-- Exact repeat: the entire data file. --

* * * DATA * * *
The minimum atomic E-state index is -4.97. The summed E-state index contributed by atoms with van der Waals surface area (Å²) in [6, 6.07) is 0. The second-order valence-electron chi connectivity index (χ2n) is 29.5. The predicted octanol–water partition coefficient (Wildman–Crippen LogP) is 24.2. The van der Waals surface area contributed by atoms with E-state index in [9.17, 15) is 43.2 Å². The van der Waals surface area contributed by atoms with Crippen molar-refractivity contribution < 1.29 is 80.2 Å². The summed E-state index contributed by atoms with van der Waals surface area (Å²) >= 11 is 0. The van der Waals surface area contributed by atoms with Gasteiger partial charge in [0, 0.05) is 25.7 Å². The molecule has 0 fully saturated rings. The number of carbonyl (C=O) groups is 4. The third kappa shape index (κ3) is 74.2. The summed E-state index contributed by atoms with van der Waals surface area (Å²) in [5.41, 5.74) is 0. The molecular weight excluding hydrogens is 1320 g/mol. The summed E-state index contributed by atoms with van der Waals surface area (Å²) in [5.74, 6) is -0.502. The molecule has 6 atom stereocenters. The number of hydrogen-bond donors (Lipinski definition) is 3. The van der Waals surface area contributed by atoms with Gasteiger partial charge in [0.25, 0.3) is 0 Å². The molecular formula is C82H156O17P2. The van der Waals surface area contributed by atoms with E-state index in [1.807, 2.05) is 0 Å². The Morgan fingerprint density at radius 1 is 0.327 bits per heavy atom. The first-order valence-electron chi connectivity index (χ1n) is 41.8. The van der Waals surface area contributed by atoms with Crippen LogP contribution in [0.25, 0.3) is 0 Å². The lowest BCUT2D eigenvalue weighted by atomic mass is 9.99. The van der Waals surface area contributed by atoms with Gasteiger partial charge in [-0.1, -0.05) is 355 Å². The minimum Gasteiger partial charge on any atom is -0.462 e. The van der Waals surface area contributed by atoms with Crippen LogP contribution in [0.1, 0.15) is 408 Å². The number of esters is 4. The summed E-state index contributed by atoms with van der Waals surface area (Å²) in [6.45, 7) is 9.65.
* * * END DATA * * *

The minimum atomic E-state index is -4.97. The summed E-state index contributed by atoms with van der Waals surface area (Å²) in [6, 6.07) is 0. The second-order valence-electron chi connectivity index (χ2n) is 29.5. The predicted octanol–water partition coefficient (Wildman–Crippen LogP) is 24.2. The van der Waals surface area contributed by atoms with E-state index in [9.17, 15) is 43.2 Å². The van der Waals surface area contributed by atoms with Crippen molar-refractivity contribution < 1.29 is 80.2 Å². The summed E-state index contributed by atoms with van der Waals surface area (Å²) >= 11 is 0. The van der Waals surface area contributed by atoms with Gasteiger partial charge in [0, 0.05) is 25.7 Å². The molecule has 0 fully saturated rings. The number of carbonyl (C=O) groups is 4. The third kappa shape index (κ3) is 74.2. The summed E-state index contributed by atoms with van der Waals surface area (Å²) in [5.41, 5.74) is 0. The molecular weight excluding hydrogens is 1320 g/mol. The summed E-state index contributed by atoms with van der Waals surface area (Å²) in [5.74, 6) is -0.502. The molecule has 6 atom stereocenters. The number of hydrogen-bond donors (Lipinski definition) is 3. The van der Waals surface area contributed by atoms with Gasteiger partial charge in [0.25, 0.3) is 0 Å². The molecular formula is C82H156O17P2. The van der Waals surface area contributed by atoms with E-state index in [1.807, 2.05) is 0 Å². The Morgan fingerprint density at radius 1 is 0.327 bits per heavy atom. The first-order valence-electron chi connectivity index (χ1n) is 41.8. The van der Waals surface area contributed by atoms with Crippen LogP contribution in [0.25, 0.3) is 0 Å². The lowest BCUT2D eigenvalue weighted by atomic mass is 9.99. The van der Waals surface area contributed by atoms with Gasteiger partial charge in [-0.1, -0.05) is 355 Å². The minimum Gasteiger partial charge on any atom is -0.462 e. The van der Waals surface area contributed by atoms with Crippen LogP contribution in [0.1, 0.15) is 408 Å². The number of esters is 4. The summed E-state index contributed by atoms with van der Waals surface area (Å²) in [6.45, 7) is 9.65.